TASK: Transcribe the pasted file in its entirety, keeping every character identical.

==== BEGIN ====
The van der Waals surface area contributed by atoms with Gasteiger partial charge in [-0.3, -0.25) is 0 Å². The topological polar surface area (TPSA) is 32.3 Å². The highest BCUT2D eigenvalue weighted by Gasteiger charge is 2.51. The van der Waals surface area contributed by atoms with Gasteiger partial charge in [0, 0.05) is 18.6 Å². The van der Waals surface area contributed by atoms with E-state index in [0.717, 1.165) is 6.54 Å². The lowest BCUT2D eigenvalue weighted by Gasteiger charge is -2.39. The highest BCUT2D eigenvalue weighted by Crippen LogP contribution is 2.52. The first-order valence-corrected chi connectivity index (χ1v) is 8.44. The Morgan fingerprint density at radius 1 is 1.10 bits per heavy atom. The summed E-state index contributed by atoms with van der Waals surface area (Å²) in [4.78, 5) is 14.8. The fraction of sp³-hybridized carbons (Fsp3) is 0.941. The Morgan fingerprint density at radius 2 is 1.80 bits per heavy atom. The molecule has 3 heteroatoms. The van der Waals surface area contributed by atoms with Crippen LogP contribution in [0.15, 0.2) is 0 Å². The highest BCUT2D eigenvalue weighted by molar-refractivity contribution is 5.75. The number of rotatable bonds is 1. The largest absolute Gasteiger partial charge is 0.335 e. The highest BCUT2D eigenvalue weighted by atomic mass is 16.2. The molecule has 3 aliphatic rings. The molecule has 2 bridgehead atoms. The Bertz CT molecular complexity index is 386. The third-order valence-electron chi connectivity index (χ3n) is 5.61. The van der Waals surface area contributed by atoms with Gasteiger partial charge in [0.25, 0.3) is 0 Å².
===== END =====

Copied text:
The van der Waals surface area contributed by atoms with Gasteiger partial charge in [-0.3, -0.25) is 0 Å². The topological polar surface area (TPSA) is 32.3 Å². The highest BCUT2D eigenvalue weighted by Gasteiger charge is 2.51. The van der Waals surface area contributed by atoms with Gasteiger partial charge in [0, 0.05) is 18.6 Å². The van der Waals surface area contributed by atoms with E-state index in [0.717, 1.165) is 6.54 Å². The lowest BCUT2D eigenvalue weighted by Gasteiger charge is -2.39. The highest BCUT2D eigenvalue weighted by Crippen LogP contribution is 2.52. The first-order valence-corrected chi connectivity index (χ1v) is 8.44. The Morgan fingerprint density at radius 1 is 1.10 bits per heavy atom. The summed E-state index contributed by atoms with van der Waals surface area (Å²) in [4.78, 5) is 14.8. The fraction of sp³-hybridized carbons (Fsp3) is 0.941. The Morgan fingerprint density at radius 2 is 1.80 bits per heavy atom. The molecule has 3 heteroatoms. The van der Waals surface area contributed by atoms with Crippen LogP contribution in [0.15, 0.2) is 0 Å². The highest BCUT2D eigenvalue weighted by molar-refractivity contribution is 5.75. The number of rotatable bonds is 1. The largest absolute Gasteiger partial charge is 0.335 e. The highest BCUT2D eigenvalue weighted by atomic mass is 16.2. The molecule has 3 aliphatic rings. The molecule has 2 bridgehead atoms. The Bertz CT molecular complexity index is 386. The third-order valence-electron chi connectivity index (χ3n) is 5.61. The van der Waals surface area contributed by atoms with Gasteiger partial charge in [0.25, 0.3) is 0 Å².